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New Study Suggests Chopin Had Epilepsy02/08/2011
A new study published in the journal Medical Humanties shines a light on a potentially overlooked diagnosis of Chopin's hallucinations: temporal lobe epilepsy. Chopin was a frail and deeply sensitive man who suffered from several health problems including pulmonary infections, recurrent coughing and fever. There have been many theories about specific diagnoses of what he suffered from and, since the results of his autopsy were lost, there is only speculation. Recent theories are that he had a genetic disease--cystic fibrosis or alpha 1-antitrypsin deficiency.
However, there are also accounts that he suffered from another neurological disorder, hallucinations. The lead author of the study, Manual Vasquez Caruncho, turned to actual accounts of Chopin's hallucinations that he described himself and that other contemporaries wrote about, including his lover the novelist George Sand (Aurore Dupin). Chopin wrote to Sand's daughter that in the middle of a recital for friends he saw creatures emerge from his piano and he had to walk away to regain his composure. Sand wrote about an incident they experienced while in Majorca, Spain when Chopin dreamed that he was dead--drowned in a lake--and he could not distinguish the dream from reality.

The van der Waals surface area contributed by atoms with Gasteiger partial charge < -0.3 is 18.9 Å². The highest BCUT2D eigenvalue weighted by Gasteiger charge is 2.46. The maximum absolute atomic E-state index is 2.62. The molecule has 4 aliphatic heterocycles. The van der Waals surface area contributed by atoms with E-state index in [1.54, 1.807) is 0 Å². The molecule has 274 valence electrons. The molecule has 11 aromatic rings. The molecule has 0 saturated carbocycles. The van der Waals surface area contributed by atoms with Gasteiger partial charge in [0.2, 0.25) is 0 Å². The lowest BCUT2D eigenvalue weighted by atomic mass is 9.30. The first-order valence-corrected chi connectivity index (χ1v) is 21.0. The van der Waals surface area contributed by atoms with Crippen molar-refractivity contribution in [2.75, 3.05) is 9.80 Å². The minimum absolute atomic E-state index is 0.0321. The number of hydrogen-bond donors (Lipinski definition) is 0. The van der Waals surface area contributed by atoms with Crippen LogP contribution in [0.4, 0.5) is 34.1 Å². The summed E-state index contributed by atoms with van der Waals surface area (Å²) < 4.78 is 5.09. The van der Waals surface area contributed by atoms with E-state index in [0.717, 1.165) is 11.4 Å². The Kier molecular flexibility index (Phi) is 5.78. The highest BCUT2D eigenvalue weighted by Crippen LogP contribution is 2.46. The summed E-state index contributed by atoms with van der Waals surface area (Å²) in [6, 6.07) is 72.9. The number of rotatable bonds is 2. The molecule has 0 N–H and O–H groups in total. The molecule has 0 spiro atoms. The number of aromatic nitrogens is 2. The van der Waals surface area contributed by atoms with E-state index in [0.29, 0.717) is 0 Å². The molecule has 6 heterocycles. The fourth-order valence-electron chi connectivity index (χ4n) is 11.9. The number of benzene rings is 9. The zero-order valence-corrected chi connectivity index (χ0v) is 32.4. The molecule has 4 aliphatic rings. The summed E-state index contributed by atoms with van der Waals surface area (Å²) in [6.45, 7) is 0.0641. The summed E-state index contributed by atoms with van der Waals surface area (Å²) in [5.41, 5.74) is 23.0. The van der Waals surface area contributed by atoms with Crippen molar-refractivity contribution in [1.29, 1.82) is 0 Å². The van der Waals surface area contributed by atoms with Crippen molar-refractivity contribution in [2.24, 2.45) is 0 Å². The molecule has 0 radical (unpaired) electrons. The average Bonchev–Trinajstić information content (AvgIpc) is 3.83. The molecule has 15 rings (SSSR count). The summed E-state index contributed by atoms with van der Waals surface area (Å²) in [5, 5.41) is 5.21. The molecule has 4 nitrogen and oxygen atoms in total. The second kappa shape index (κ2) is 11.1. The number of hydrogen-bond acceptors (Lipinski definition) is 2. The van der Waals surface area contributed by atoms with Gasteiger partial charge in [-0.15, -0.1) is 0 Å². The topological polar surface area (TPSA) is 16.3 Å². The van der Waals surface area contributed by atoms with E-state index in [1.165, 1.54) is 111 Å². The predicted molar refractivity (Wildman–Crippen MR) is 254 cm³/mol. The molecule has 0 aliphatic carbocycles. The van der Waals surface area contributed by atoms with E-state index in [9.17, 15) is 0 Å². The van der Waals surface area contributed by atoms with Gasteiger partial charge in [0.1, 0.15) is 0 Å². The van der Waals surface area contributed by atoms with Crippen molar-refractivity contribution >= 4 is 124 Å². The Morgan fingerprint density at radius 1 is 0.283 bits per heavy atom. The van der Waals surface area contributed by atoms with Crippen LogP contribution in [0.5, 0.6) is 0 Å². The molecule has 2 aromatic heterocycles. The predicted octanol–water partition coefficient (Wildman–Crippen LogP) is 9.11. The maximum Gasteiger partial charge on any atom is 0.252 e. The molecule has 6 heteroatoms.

The authors discount other explanations for the hallucinations, such as schizophrenia, bipolar disorder and major depression because his were visual rather than auditory hallucinations, they usually happened in the evening and they sometimes occured with fever, which is unlike psychotic hallucinations.
Chopin died in 1849 at 39, long before a substantial amount of information about epilepsy was published. The authors of the study hope a better understanding of what condition Chopin suffered from will "shed new light in order to better understand the man and his life."
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